FINRA has sanctioned eight firms and 10 individuals for selling interests in private placement offerings “without having a reasonable basis for recommending the securities,” the regulatory agency said in a statement. The sanctions included ordering more than $3.2 million in total restitution.

The firms and individuals sold interests in high-risk private placements such as those issued by Provident Royalties, Medical Capital Holdings, and DBSI. These private placements “ultimately failed, causing significant investor losses,” according to the statement.

Earlier this year, FINRA sanctioned two firms and seven individuals over private placements.

According to FINRA, the broker-dealers did not have adequate supervisory systems in place to assess the risks of these offerings. Many of the firms “failed to conduct adequate due diligence,” according to the statement.

“FINRA continues to look closely at sales of private placements to determine whether the selling firms are fulfilling their responsibilities to customers,” Brad Bennett, FINRA’s executive vice president and chief of enforcement said in the statement. “These actions reinforce that any firm or individual who fails to conduct reasonable investigations of these offerings, especially in light of multiple red flags, will not be allowed to shift all the responsibility to the issuers of the fraudulent private placements.”

NEXT Financial Group of Houston, Texas, was ordered to pay $2 million in restitution to affected customers and also fined $500,000 in connection with the sale of three Provident Royalties private placements. Steven Lynn Nelson, the firm’s vice president for investment products, was suspended in any principal capacity for six months and fined $10,000, according to FINRA.

Barry Knight, president of NEXT Financial Group, said in an interview that the firm is “very pleased to have this difficult matter be resolved and to be moving forward with our company, culture and ability to serve our representatives and customers intact.”

Investors Capital Corporation of Lynnfield, Mass., was ordered to pay approximately $400,000 in restitution to affected customers in connection with the sale of two Provident Royalties private placements. The firm was also sanctioned over an additional offering from CIP Leveraged Fund Advisors.  A spokesman for the firm did not return a call for comment.

Garden State Securities of Red Bank, N.J., and Kevin John DeRosa, a co-owner of the firm, were ordered to pay $300,000 in restitution to affected customers in connection with the sale of a Medical Capital private placement. DeRosa was suspended 20 business days in any capacity and two months in any principal capacity and fined $25,000. Vincent Michael Bruno, the firm’s chief compliance officer at the time, was suspended one month in a principal capacity and fined $10,000. The firm did not respond to a request for comment.

Capital Financial Services of Minot, N.D.,  was ordered to pay $200,000 in restitution. Brian W. Boppre, a former firm principal, was suspended in any principal capacity for six months and fined $10,000 in connection with the sale of three Provident Royalties private placements and a Medical Capital private placement. The firm did not respond to a request for comment.

National Securities Corporation of Seattle, Wash., was ordered to pay $175,000 in restitution. Matthew G. Portes, director of alternative investments and director of syndications, was fined $10,000 and suspended in any principal capacity for six months in connection with the sale of three Provident Royalties and a Medical Capital private placement. Kay Johnson, National Securities’ chief compliance officer, said the firm had no comment.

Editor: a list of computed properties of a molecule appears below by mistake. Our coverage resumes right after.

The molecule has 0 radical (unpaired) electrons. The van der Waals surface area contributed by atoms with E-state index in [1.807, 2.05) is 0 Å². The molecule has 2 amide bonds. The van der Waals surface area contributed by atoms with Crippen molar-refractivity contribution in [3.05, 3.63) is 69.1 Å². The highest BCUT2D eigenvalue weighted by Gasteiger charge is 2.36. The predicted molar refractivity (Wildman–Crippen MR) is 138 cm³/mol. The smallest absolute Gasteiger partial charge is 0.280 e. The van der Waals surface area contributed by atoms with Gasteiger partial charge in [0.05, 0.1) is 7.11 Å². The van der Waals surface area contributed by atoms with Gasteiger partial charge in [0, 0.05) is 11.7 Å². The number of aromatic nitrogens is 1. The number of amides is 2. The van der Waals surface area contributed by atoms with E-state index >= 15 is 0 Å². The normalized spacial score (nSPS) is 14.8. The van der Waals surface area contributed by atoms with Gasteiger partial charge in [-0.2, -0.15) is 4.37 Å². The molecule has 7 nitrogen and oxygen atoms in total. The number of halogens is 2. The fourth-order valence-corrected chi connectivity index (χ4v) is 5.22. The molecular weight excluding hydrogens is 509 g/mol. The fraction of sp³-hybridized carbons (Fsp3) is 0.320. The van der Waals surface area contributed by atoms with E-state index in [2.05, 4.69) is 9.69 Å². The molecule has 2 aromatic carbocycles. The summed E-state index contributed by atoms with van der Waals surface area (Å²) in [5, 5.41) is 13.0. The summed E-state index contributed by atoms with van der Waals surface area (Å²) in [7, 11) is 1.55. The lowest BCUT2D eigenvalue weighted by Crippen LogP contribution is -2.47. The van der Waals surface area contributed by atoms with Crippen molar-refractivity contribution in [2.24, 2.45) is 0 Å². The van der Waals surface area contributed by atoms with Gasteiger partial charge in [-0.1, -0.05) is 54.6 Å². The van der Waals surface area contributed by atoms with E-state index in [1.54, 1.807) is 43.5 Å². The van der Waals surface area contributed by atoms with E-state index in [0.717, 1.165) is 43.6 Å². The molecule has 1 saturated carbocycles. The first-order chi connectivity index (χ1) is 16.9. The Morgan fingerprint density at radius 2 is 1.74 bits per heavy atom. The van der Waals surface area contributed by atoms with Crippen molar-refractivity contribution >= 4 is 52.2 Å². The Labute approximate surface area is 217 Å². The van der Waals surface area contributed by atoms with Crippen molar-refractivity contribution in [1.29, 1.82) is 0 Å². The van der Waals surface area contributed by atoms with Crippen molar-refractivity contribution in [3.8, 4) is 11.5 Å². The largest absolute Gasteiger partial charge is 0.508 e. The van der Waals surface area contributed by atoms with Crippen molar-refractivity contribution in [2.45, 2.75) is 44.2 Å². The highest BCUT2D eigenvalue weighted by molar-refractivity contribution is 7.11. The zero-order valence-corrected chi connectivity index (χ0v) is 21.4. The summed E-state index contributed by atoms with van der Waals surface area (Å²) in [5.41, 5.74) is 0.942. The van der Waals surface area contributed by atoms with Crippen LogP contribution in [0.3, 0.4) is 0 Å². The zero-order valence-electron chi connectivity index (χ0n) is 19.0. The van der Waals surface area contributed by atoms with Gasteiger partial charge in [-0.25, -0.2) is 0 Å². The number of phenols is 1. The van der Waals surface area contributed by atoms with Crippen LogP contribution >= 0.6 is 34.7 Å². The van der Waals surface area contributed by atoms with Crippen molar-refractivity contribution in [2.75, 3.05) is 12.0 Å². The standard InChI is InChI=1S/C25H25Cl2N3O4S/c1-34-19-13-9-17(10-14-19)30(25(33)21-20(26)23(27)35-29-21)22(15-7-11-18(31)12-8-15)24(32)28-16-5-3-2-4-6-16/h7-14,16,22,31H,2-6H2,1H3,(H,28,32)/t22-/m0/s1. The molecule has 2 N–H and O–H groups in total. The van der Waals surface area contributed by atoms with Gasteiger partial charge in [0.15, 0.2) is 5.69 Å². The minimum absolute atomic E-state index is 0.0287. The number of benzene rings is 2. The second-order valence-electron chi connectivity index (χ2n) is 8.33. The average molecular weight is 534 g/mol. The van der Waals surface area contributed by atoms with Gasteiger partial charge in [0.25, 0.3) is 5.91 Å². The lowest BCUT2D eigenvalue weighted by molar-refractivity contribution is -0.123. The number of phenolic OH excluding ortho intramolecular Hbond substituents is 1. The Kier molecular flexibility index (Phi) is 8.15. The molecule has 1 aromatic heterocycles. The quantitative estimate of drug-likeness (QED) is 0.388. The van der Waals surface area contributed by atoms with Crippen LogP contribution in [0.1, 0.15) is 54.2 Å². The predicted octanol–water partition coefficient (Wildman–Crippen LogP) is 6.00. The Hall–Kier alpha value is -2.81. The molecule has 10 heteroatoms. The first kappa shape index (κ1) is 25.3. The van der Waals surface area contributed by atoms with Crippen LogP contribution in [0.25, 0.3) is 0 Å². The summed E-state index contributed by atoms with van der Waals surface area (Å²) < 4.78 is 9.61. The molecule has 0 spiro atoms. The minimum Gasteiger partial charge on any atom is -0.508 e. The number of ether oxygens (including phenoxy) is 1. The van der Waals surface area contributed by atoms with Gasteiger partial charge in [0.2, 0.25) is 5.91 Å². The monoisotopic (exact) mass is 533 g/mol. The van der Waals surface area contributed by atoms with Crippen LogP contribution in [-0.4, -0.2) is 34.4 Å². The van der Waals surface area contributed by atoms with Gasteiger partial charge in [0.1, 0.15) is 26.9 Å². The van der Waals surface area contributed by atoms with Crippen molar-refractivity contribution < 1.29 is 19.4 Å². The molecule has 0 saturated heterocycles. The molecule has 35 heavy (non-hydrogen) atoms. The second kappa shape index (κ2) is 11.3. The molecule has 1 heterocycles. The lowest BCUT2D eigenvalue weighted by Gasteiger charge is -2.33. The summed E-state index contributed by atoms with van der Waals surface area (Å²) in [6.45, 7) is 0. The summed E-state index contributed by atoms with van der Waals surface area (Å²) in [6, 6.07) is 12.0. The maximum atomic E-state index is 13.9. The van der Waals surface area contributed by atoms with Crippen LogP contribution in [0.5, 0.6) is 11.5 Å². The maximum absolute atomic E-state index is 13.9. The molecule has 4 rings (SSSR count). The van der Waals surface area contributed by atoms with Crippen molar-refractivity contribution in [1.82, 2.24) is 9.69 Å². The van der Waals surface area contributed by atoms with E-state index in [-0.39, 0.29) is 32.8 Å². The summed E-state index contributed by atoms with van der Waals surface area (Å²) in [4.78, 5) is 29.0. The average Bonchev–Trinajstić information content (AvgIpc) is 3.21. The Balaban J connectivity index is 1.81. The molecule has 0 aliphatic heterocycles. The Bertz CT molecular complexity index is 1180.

Equity Services of Montpelier, VT, was censured, fined $50,000 and ordered to pay almost $164,000 in restitution in connection with the sale of a private placement issued by DBSI. Stephen Anthony Englese, senior vice president for securities operations, was ordered suspended for 30 business days and fined $10,000. Anthony Paul Campagna, a registered representative, was suspended for 30 business days and fined $25,000. An attorney for Equity Services had not responded to a request for comment by press time.

Securities America of La Vista, Neb., was censured and fined $250,000 in connection with the sale of two Provident Royalties private placements. Janine Wertheim, senior vice president and chief marketing officer, said in an interview that the firm is “pleased to have put this matter behind us.”

Newbridge Securities Corporation of Fort Lauderdale, Fla., was fined $25,000 in connection with the sale of four DBSI private placements and a Medical Capital private placement. Robin Fran Bush, the former chief compliance officer, was suspended for six months and fined $15,000. The firm did not respond to a request for comment.

Leroy H. Paris II, former president and chief executive officer of now-closed Meadowbrook Securities of Jackson, Miss., was suspended six months in any principal capacity and fined $10,000 in connection with the sale of two Provident Royalties private placements and a Medical Capital private placement. He could not be reached for comment by press time.

Michael D. Shaw, formerly with VSR Financial Services of Baton Rouge, La., was barred from the industry in connection with the sale of a private placement offered by DBSI, as well as several additional private placements. In addition, according to FINRA, Shaw falsified customer account documents. Jon Stanfield, co-president and corporate counsel at VSR Financial said the firm typically doesn’t comment on former representatives. “FINRA has a job to do and we respect that,” he said.